The team is headed by partner Helen Besant-Roberts and business services manager Allan Chan and will undertake financial, tax and commercial due diligence.
HURST chief executive Tim Potter said: “Over the past 18 months we have seen a notable increase in due diligence assignments from a variety of sources.
“These include the mainstream banks and other lenders as they look to make significant investments, such as funding a deal, new capital equipment and property.
“We are also doing international due diligence work due to our connections with fellow members of the PrimeGlobal association of independent accounting firms.
“As a firm, we have a strong reputation for supporting international investors looking at opportunities in the UK.
“Expert due diligence is essential for them, and indeed for all investors, and we have identified a gap in the market for this specialist advice.
“It’s also important when it comes to buying or selling a business. The team’s work involves careful analysis so that the buyer understands what they are getting.
“In addition, businesses can lose significant value during the process if they have not prepared properly, and we are able to assist them with their DD so there are no surprises.”
He added: “Helen is a grant claims expert who also has experience of working in corporate finance, and she has undertaken regional and international due diligence assignments in recent times.
“Allan is a due diligence specialist who joined HURST last year. He and Helen are the ideal people to lead our new offering and they are supported by a broader 35-strong business services team.”
For more information on our due diligence offering, feel free to get in touch by emailing firstname.lastname@example.org or by calling 0161 477 2474
Chief executive Will Butler-Adams keeps a magnum of champagne under his desk in his office at Brompton Bicycle. He says he will only open it when his company sells 50,000 bicycles in a year….and the milestone isn’t far off.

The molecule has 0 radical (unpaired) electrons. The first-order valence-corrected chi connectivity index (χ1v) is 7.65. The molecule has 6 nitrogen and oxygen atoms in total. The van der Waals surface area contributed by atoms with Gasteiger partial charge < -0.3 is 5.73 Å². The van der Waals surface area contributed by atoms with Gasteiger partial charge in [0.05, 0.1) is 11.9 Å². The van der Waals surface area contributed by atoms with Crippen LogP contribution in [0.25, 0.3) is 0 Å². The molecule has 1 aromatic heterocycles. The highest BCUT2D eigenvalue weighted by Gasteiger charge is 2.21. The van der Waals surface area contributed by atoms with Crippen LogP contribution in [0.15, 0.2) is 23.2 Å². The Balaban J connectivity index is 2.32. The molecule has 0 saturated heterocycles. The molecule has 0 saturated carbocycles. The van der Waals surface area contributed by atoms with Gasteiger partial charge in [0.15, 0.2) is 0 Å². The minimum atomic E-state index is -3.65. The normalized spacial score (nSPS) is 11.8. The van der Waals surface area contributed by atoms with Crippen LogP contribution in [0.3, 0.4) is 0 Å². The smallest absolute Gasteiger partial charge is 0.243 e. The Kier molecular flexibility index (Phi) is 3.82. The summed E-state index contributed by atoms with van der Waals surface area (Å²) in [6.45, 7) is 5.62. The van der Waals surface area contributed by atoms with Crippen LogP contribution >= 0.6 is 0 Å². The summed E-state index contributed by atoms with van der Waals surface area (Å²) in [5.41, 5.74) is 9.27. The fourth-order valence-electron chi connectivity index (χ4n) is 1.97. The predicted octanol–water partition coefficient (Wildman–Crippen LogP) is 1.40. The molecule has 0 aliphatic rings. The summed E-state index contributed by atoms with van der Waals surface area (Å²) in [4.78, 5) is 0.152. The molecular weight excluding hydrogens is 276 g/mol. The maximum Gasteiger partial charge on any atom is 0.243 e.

Last year, Brompton sold 46,000 and achieved record revenues of £36m.
When Will joined the business in 2002 – he subsequently led a management buyout in 2008 – the business was turning over £1.6m a year.
Will shared some of the secrets of his success at the latest event in HURST’s Executive Insight programme for entrepreneurs.
More than 50 business people from across the region attended the lunchtime event at Lancashire County Cricket Club.
Tim Potter, chief executive of HURST, welcomed the guests, and Nigel Barratt, head of HURST Corporate Finance, introduced Will.
Under Will’s leadership, Brompton Bicycle has grown from a cottage industry to a global brand – a huge British manufacturing success story.
From modest beginnings in the 1970s when its iconic folding bike was invented by Andrew Ritchie, the London-based business has become the UK’s largest bicycle manufacturer, with 80 per cent of sales now coming through exports.
Brompton recently launched an electric folding bike, developed over six years at a cost of £2.5m.
Will said the first 50 electric bikes were shipped to customers a few weeks ago and Brompton’s factory is producing more on a daily basis.
He told the Executive Insight audience that, if the company gets it right with the product, turnover will be £90m in five years’ time, such is the demand.
Will urged people in business to be ambitious, to invest in research and development and to recruit staff with ideas as well as experience.
“You have to have ambition, to inspire your staff and to keep them driven,” he said.
“Normal gets you nowhere against your competition. Always encourage your staff to be different. If you can afford it, do give new things a go. You can write it off if it goes pear-shaped. If it’s a complete disaster, don’t worry.
“Allow people to have an impact on the business and not be afraid to make mistakes.”
Will said he believes that being privately-owned helps Brompton to maintain its competitive edge, as it enables the company to plan and invest for the long-term.
Having non-executive directors on the board is also beneficial, as they bring perspective to the company, he added.
Brompton’s success is also due to a focus on serving customers well, said Will.
“The board sets the tone for the entire company. If the board is obsessed with the customer, they are protecting shareholder value.”
Will also focused on the importance of overseas sales to Brompton. The business has invested significantly to grow sales in countries such as Japan, Hong Kong, South Korea and Singapore as well as nations closer to home such as Germany.
“The potential for us to grow exports is still significant,” he said.
A constant motivation for Will is being involved in something that makes a difference.
“It’s not about the money, but doing something that makes us feel proud,” he added.
Leading a company which combines engineering excellence with pure passion rightly makes him brim with pride – and that champagne moment is surely just around the corner.